I actually like eggplant. And chinese cabbage.

Who knew?

Wednesday, February 5, 2014

The Season for Farmer Delusional Syndrome

It starts every year when the seed catalogs appear in the PO Box.  It ends sometime in late April when we realize how many tasks are behind schedule and after there has already been a mini-disaster or two on the farm.

'Tis the season.

The season for Farmer Delusional Syndrome!

Symptoms are as follows:

1. The farmer circles forty new varieties and three to five completely new vegetable types to 'trial' for the coming season in the first catalog he sees.  He genuinely thinks he could squeeze all of these in somehow.  Or, even if he doesn't believe that, he thinks he'll be able to set aside more time to investigate these options in order to make the "best" choice.

2. The farmer forgets that pictures like this one don't show the ENTIRE field.
And he forgets the field doesn't STAY this way.
3. It's cold outside right now.  Like most people in Iowa, he idealizes hot June, July and/or August days.  Yes, those days.  The ones where he often goes through three, four, five and even SIX t-shirts.

4. The farmer sees nothing wrong with a calendar that includes five or more good sized projects in April and May.  After all, getting plants started, handling plant sales, Spring CSA distributions, planting a majority of the crops and dealing with poultry chicks only take "a couple of hours a day."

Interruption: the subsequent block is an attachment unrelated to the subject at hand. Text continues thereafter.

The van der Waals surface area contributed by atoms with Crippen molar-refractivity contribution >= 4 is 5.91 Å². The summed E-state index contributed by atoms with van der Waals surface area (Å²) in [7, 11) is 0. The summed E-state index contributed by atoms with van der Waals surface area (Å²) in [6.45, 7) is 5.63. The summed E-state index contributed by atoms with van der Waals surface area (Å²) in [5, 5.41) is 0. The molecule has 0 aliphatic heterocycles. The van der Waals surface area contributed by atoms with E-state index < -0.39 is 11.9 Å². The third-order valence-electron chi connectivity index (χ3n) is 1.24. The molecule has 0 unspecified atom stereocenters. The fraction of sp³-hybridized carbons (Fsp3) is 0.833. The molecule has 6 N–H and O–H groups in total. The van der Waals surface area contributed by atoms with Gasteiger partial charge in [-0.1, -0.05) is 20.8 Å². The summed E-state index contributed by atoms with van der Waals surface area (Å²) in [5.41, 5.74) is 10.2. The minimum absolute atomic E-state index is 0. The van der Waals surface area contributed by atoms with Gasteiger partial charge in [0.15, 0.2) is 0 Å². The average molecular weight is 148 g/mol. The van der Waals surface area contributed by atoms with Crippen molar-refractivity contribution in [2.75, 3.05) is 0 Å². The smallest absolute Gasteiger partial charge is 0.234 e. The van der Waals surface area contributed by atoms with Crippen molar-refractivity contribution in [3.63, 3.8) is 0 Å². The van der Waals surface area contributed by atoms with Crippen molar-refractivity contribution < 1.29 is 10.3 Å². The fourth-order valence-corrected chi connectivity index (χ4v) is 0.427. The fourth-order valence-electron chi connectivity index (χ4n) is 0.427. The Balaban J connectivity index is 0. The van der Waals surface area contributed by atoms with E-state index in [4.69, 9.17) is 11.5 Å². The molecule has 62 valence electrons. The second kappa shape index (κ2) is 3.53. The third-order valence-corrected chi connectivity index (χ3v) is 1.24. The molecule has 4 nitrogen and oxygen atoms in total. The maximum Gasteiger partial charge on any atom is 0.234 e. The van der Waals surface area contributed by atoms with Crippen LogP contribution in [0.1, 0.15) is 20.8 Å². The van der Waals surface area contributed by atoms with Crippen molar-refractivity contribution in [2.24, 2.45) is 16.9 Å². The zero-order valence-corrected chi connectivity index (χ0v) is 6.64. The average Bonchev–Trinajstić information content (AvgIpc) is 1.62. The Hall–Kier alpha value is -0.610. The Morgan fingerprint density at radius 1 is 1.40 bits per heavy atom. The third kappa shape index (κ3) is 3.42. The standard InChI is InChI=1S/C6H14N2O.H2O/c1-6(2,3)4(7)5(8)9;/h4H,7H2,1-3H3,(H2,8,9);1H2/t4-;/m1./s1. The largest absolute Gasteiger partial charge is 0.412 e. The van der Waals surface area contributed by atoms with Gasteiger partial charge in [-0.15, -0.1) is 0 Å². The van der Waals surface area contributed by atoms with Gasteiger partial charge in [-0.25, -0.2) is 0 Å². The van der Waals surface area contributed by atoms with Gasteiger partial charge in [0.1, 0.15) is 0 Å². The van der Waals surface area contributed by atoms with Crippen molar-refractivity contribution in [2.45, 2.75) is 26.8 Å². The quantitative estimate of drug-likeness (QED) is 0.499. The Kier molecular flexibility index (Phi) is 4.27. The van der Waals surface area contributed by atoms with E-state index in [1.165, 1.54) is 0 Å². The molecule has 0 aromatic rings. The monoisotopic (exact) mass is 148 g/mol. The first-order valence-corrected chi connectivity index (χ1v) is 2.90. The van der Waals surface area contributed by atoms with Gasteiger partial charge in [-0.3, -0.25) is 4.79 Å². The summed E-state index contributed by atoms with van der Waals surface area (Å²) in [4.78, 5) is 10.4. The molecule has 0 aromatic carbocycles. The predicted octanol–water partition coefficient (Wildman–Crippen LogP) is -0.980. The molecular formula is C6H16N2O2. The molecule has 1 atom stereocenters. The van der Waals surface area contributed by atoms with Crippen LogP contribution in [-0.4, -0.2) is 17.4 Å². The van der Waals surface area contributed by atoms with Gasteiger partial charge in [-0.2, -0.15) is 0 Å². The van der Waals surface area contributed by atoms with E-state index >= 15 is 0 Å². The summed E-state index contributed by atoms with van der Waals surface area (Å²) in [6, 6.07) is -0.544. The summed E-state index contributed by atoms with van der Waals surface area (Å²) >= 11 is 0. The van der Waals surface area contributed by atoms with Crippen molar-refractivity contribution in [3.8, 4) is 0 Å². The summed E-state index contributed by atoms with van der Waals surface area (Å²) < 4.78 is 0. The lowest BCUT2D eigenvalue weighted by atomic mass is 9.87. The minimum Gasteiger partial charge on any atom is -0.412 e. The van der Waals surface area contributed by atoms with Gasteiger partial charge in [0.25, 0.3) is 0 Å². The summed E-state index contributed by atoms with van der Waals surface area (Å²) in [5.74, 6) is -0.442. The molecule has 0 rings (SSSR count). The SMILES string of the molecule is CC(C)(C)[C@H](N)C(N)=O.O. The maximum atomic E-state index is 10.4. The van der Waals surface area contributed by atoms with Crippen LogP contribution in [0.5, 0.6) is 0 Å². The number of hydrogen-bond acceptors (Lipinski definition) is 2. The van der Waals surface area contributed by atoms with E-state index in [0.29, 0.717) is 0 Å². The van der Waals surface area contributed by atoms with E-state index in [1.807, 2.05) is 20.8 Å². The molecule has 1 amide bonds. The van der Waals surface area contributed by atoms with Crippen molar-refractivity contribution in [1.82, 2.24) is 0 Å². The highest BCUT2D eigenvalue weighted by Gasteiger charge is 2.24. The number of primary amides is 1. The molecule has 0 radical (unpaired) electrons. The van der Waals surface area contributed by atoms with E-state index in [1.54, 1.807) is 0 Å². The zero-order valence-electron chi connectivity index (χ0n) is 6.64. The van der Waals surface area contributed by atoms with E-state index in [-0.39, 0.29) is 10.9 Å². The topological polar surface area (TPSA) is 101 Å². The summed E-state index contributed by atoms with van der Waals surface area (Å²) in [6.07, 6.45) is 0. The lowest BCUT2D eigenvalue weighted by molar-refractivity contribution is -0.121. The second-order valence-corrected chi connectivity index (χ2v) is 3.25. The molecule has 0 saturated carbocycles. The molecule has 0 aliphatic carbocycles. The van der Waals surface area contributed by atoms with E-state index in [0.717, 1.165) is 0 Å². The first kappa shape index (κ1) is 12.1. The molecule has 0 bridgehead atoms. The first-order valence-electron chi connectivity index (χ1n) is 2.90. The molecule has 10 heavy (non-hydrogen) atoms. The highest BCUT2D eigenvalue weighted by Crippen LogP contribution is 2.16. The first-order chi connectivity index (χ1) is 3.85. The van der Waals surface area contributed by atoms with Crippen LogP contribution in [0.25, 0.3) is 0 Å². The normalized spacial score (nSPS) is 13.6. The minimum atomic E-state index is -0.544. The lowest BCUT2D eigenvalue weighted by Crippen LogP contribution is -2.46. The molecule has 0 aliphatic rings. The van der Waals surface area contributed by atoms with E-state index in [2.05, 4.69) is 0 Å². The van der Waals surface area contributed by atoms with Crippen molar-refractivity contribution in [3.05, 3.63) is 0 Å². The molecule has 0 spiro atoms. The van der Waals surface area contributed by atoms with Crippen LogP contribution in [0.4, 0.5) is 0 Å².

5. Every row is straight.
Straight as an arr....oh.

6. Fields are dry when you want to work in them and rain only falls right where you want it to.
Ok, maybe we don't believe that one.
7. Taking a weekend or two off in the middle of the growing seems like it shouldn't be all that hard to do.

8. This will be the year that a major, unplanned for project does NOT cause us to re-prioritize.
No Snorts Allowed!

9. Deer don't eat beets, rabbits don't cut down young pepper plants, cucumber beetles don't girdle young vine crops, raccoons don't eat chickens, woodchucks don't eat pea seedlings, gnats don't infest ducks with parasites, horn worms don't eat every leaf on a tomato plant, dandelion seeds don't clog up air intakes on the tractors, tools don't break, seedlings won't dry out, the wind isn't THAT strong, thistles don't hurt that much, my back won't get that sore in May, cleaning carrots doesn't take very long and I won't let the pile of receipts get so big before they are recorded this time.

Those wheels didn't break, they just couldn't have.
10. A place for everything.  And everything in its place.

We like the sentiment and the intent - at the least.
And the final symptom?

11.  The farmer spends time making creative blog posts about fictional syndromes.

Monday, February 3, 2014

Unveiling of the Genuine Faux Farm 2014 Calendar

Please note that these dates are subject to change due to weather or other circumstances.  Please check updates on our web page.  Even better, tell us you want email updates and/or follow us on facebook.

** - events with this notation indicate that we would like you to respond and tell us you intend to attend for planning purposes.


Egg deliveries on Mondays (3,10,17,24)
1/2 -- Gang of Four Nota Conference at Blue Gate Farm
3 -- Recording for Garden Shed Radio Program (Rob)
22 -- Next Generation Retreat (Rob)
25 -- PFI Webinar on Spray Drift (Rob)


Egg deliveries on Mondays (3,10,17,24)
15 -- Cedar Valley Local Foods Fair at Grout Museum (10-3)

High Tunnel Build Month

Egg deliveries land on CSA days
1 -- Spring CSA #1 (anticipated)
8 -- Spring CSA #2
11 -- GoF CE Gathering
15 -- Spring CSA #3
16 -- Hen chicks arrive at the farm
22 -- Spring CSA #4
22-30 -- High Tunnel Build (anticipated) **
24 -- Broiler chicks arrive from Hoover Hatchery